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Could a Bionic Device Reverse Heart Failure?Could a Bionic Device Reverse Heart Failure?

The first clinical study involving the Cysoni technology will begin later this year involving patients from hospitals in the UK, Australia, and New Zealand.

February 9, 2022

3 Min Read
New pacemaker device could reverse heart failure damage
Image courtesy of Ceryx Medical

A bionic cardiac rhythm management device called Cysoni could represent a major advancement for heart failure treatment.

Cardiff, Wales-based Ceryx Medical, along with scientists at the Aukland Bioengineering Institute (ABI) and the Universities of Bath and Bristol, developed the device. Ceryx’s co-founder Julian Paton, a professor of translational physiology at ABI, began studying the relationship between the heartbeat and respiration more than a decade ago. He has since worked with his team at Ceryx Medical to develop Cysoni, and pre-clinical data showing a dramatic improvement in directly recorded cardiac output in heart failure has now been published in the international journal, Basic Research in Cardiology.

"We are delighted to have our data published, and hope that the advancements we are making in cardiovascular treatment will excite the global healthcare community, as well as giving hope to patients themselves," Paton said. "Five years of rigorous testing have led us to the stage of being ready to begin clinical trials later this year."

Cysoni is a bionic device designed to pace the heart with real-time respiratory modulation. The innovation stems from the idea that heart rate increases and decreases with each breath in normal physiology, termed respiratory sinus arrhythmia (RSA). Cysoni replicates this natural interaction, triggering heartbeats based on respiratory function, as opposed to the usual metronomic generation by traditional pacemakers. This sets Cysoni apart from existing devices, which generate an output with no breath-by-breath induced variation in the inter-beat interval. In essence, Cysoni listens and responds to the cardiorespiratory system and optimises its performance.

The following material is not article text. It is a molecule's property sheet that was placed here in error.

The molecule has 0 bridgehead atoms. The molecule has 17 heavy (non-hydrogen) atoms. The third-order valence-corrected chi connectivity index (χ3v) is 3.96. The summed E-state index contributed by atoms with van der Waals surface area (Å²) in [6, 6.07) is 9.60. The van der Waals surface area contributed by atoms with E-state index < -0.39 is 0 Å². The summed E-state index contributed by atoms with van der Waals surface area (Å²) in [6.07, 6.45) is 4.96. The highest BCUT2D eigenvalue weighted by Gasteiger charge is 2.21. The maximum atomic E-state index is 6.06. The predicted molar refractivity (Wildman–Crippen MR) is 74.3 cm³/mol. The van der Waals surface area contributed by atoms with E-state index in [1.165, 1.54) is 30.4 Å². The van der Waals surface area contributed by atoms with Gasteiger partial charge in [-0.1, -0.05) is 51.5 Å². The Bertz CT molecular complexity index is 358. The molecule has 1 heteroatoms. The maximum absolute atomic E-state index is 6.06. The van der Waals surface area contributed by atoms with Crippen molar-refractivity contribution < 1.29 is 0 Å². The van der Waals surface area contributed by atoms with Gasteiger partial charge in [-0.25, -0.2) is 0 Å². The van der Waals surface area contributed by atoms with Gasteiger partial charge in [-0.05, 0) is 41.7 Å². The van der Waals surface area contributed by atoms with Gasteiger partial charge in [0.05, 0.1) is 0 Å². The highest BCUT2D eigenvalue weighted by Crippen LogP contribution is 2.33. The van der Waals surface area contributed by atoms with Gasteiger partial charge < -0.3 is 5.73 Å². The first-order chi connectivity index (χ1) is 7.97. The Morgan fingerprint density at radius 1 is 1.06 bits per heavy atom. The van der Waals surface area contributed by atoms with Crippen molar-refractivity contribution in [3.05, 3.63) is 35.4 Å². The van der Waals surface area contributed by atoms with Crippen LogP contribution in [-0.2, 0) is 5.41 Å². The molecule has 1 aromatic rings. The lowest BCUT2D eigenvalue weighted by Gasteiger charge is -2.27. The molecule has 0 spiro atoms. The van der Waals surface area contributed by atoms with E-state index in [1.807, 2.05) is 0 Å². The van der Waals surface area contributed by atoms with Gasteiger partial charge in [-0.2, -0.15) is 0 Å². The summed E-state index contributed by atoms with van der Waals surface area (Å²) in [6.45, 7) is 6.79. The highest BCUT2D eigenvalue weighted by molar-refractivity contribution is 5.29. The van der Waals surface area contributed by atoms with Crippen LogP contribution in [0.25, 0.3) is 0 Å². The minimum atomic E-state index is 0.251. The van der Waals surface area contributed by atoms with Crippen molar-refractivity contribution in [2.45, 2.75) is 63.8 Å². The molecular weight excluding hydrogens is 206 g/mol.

The team’s studies found that RSA pacing increased cardiac output by 20%, compared to monotonic pacing. This increase in output led to a significant decrease in heart failure-associated symptoms such as apnoeas and significant improvements in performance during exercise. It also reversed cardiomyocyte hypertrophy and restored the T-tubule structure that is essential for force generation. This repair of the cardiac damage indicative of heart failure is particularly exciting, the company said.

Of the 26 million heart failure patients worldwide, around 50% die within five years of diagnosis. Stuart Plant, CEO of Ceryx Medical, said Cysoni stands to dramatically improve not just the existing health and wellbeing of cardiology patients, but also their prognoses.

"We are seeing, at single heart cell level, repair to the structure of that cell because of the reinstatement of RSA via Cysoni," he said. "It’s a huge scientific breakthrough. The improvement in the function of the heart combined with the repair of the heart muscle stands to dramatically improve therapy for patients with cardiac diseases such as heart failure. And while cardiology remains our firm focus for the time being, we anticipate our technology being used to treat conditions including hypertension and spinal cord injuries, and even dementia."

Current pacemakers never provide such a large improvement in cardiac pumping, said Gianni Angelini, British Heart Foundation Professor of Cardiac Surgery at the Bristol Heart Institute and the National Heart and Lung Institute, Imperial College London.

"If this translates across to humans it may define the way we pace hearts in the future," Angelini said.

The first clinical study involving the Cysoni technology will begin later this year involving patients from hospitals in the UK, Australia, and New Zealand.

 

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